Death of Israeli-American Hostage Held by Hamas Announced Even as Criticism of Israel Increases

An American-proposed resolution at the United Nations Security Council omits a previous call for an ‘immediate and unconditional’ release of all 134 hostages. Instead, the resolution couples it with calls for a cease-fire.

AP/Bebeto Matthews
The United Nations special representative of the secretary-general on sexual violence in conflict, Pramila Patten, addresses a meeting of the United Nations Security Council on the war in Gaza, March 11, 2024, at UN headquarters. AP/Bebeto Matthews

While much of the world increasingly turns critical of the Jewish state, the Israel Defense Force announced Tuesday that one of six remaining Israeli-American hostages in Gaza, 19-year-old Itay Chen, was killed on October 7. His body is held by the terrorist group that attacked that day, Hamas. 

President Biden and the first lady are “devastated” by the news, he wrote on his X account, adding, “as we join Itay’s parents, brothers, and family in grieving this tragic loss, I reaffirm my pledge to all the families of those still held hostage: We are with you. We will never stop working to bring your loved ones home.”

Yet, an American-proposed resolution at the United Nations Security Council omits a previous call for an “immediate and unconditional” release of all 134 hostages. Instead, the resolution couples it with calls for a cease-fire. 

In a dramatic moment Monday, an Israeli Bedouin man, Ali Ziadna, approached the Palestinian UN ambassador, Riad Mansour, to raise the plight of his brother, Yousef, and nephew, Hamza, who have been held by Hamas since their kidnapping on October 7.   

“I told him, I’m a Muslim, you’re a Muslim,” Mr. Ziadna said of Mr. Mansour. “Hamas are Muslims, my brother, like them, is fasting during Ramadan and praying like them. They had many opportunities to return them. Why didn’t they?”

According to Mr. Ziadna, Mr. Mansour answered: You shouldn’t care only about your brother. You must care about your “brothers” in Gaza. The Palestinian ambassador told Mr. Ziadna that he has become a tool of Israeli propaganda. 

If Israel came to the Security Council hoping to advance its “propaganda,” as Mr. Mansour put it, the result was disappointing. Many of the 40 family members of October 7 victims who accompanied Foreign Minister Israel Katz to New York were dismayed as Israel, rather than Hamas, was mostly criticized.

America, Britain, and France called the council session to highlight a report issued last week by the UN secretary-general’s representative on sexual violence, Pramila Patten. Following a visit to Israel and Ramallah, Ms. Patten wrote there were “reasonable grounds” to conclude that Hamas raped, abused, and mutilated Israeli and other women and girls on October 7. 

“Such violence may be ongoing against those still in captivity,” Ms. Patten told the Security Council on Monday. Yet, she also noted some “reports” from Palestinian officials about abuse of women in Israeli prison. That throwaway line in Ms. Patten’s speech was enough for most council members to claim that both sides are equally guilty.

“I don’t believe it,” an 18-year-old Israeli woman, Or Atias, whose cousin, Amit Buskila, was kidnapped on October 7 while attending the Nova festival, and is still held in Gaza, told the Sun. “I know our country. This did not happen.”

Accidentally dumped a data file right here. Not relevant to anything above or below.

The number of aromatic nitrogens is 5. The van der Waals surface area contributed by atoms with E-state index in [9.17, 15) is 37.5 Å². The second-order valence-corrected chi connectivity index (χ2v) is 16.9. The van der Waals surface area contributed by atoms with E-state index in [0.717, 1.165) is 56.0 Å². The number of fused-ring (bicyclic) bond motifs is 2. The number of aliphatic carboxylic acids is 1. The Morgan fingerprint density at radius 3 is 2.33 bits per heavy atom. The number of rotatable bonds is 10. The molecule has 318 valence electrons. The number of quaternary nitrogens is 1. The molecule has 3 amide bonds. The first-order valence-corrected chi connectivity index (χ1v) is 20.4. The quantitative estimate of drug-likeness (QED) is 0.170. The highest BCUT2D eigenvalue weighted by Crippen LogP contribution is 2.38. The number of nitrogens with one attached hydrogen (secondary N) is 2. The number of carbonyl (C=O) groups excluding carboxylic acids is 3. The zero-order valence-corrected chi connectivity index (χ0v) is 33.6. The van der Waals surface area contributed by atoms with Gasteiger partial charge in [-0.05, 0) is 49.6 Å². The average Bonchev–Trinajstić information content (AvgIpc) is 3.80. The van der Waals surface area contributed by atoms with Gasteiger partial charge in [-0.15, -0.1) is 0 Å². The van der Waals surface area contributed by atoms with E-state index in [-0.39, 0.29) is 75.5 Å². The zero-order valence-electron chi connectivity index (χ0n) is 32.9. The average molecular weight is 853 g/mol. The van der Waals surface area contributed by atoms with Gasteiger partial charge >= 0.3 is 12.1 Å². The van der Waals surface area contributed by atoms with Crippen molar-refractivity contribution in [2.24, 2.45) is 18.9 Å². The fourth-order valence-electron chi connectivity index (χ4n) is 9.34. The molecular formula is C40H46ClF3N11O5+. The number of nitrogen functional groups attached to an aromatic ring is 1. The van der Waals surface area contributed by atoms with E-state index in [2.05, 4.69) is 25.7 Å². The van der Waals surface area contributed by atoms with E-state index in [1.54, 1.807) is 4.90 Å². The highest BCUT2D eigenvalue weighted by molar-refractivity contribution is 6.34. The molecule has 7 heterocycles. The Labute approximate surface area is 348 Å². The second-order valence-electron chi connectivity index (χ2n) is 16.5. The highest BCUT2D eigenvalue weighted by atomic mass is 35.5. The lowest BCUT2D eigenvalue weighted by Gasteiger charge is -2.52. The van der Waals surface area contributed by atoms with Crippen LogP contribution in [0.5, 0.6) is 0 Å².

In a meeting with Ms. Patten, Mr. Katz says he asked her to “clarify that these allegations are only made by Palestinians who told you about them,” as opposed to her own investigation of abuse of Israeli women. Yet, even some of Israel’s allies attempted to equate the two sides.   

“I am deeply concerned” over the October 7 horrors, Britain’s minister of state for the UN and the Mideast, Tariq Ahmad, told the council. Yet, he added, “I am also deeply shocked” about reports of “sexual violence perpetrated by Israeli forces against Palestinian detainees.”

Alone among council members, the American UN ambassador, Linda Thomas-Greenfield, was adamant that the alleged Israeli abuses are “not the same” as Hamas’s widespread use of rape and torture of women.

Israel, a democracy, must investigate the allegations, but “we urge and expect members of this Council to avoid drawing a false equivalency between these actions and hostage taking by a foreign terrorist organization,” Ms. Thomas-Greefield said.

Council members who paid lip service to Ms. Patten’s report nevertheless moved quickly to criticize the IDF’s war conduct in Gaza. They called for an immediate cease-fire, and urged Israel to accept the “two-state solution.”   

In a letter to Secretary-General Guterres, Mr. Katz accused him of “distressing bias” against Israel in his reaction to October 7. After the Monday session at the council, Mr. Katz said that at least the subject was, for the first time, raised at the UN. Many of the families that accompanied him, however, were disappointed. 

 “I was very surprised,” one man, Nissim Louk, told the Sun. “But what can we do? There are 2 billion Muslims and only 15 million Jews.” Mr. Louk’s German-Israeli daughter, Shani, who went to dance at the Nova party, became a symbol of October 7, when a video emerged of cheerful Hamas men surrounding her on a flat back truck on the way to Gaza before murdering her.

“If you look at my daughter and see how much light she brought to this world, and then you see these five gunmen sitting on a Toyota, you see what is light and what is darkness,” Mr. Louk said.

The New York Sun

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